[llvm-dev] defaults for FP contraction [e.g. fused multiply-add]: suggestion and patch to be slightly more aggressive and to make Clang`s optimization settings closer to having the same meaning as when they are given to GCC [at least for "-O3"]
Steve Canon via llvm-dev
llvm-dev at lists.llvm.org
Sat Sep 10 03:33:28 PDT 2016
Sent from my iPhone
> On Sep 9, 2016, at 10:40 PM, Chris Lattner <clattner at apple.com> wrote:
>> On Sep 9, 2016, at 3:27 PM, Steve Canon via llvm-dev <llvm-dev at lists.llvm.org> wrote:
>> Sent from my iPhone
>>> On Sep 9, 2016, at 6:21 PM, Abe Skolnik <a.skolnik at samsung.com> wrote:
>>>> On 09/09/2016 04:31 PM, Stephen Canon wrote:
>>>> Gating this on -Owhatever is dangerous, . We should simply default to the pragma “on” state universally.
>>> Why so? [honestly asking, not arguing]
>>> My guess: b/c we don`t want programs to give different results when compiled at different "-O<...>" settings with the exception of "-Ofast".
>> Pretty much. In particular, imagine a user trying to debug an unexpected floating point result caused by conversion of a*b + c into fma(a, b, c).
> I think that’s unavoidable, because of the way the optimization levels work. Even fma contraction is on by default (something I’d like to see), at -O0, we wouldn't be doing contraction for:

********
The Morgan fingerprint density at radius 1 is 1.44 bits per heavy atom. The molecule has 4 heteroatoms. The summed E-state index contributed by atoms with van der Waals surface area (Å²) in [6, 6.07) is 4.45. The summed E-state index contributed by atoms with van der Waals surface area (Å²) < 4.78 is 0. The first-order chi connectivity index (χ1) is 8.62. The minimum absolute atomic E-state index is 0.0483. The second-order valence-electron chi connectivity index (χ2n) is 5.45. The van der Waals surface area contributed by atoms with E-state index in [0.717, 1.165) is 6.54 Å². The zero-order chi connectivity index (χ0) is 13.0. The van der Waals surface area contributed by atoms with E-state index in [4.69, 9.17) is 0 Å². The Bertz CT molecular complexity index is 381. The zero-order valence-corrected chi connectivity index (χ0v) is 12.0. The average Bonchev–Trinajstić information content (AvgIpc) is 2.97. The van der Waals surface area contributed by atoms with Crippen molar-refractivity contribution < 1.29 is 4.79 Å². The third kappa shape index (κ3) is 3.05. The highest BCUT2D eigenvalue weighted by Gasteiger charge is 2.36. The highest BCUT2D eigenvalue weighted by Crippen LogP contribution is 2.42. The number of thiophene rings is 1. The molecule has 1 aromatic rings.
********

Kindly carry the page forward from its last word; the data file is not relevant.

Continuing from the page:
> auto x = a*b;
> auto y = x+c;
> but we would do that at -O2 since we do mem2reg on x.
In C, we don't contract (the equivalent of) this unless we're passed fp-contract=fast. The pragma only licenses contraction within a statement.
IIRC, the situation in C++ is somewhat different, and the standard allows contraction across statement boundaries, though I don't think we take advantage of it at present.
You're definitely correct that there will still be differences; e.g.:
x = a*b + c;
y = a*b;
It might be that at some optimization level we prove y is unused / constant / etc. When targeting a machine where fma is costlier than mul, we generate mul+add in one case and fma in the other. These cases are necessarily rarer than if we gate it on optimization level, however. (And we want the perf win for -O0 anyway).
TLDR: yeah, let's do this.
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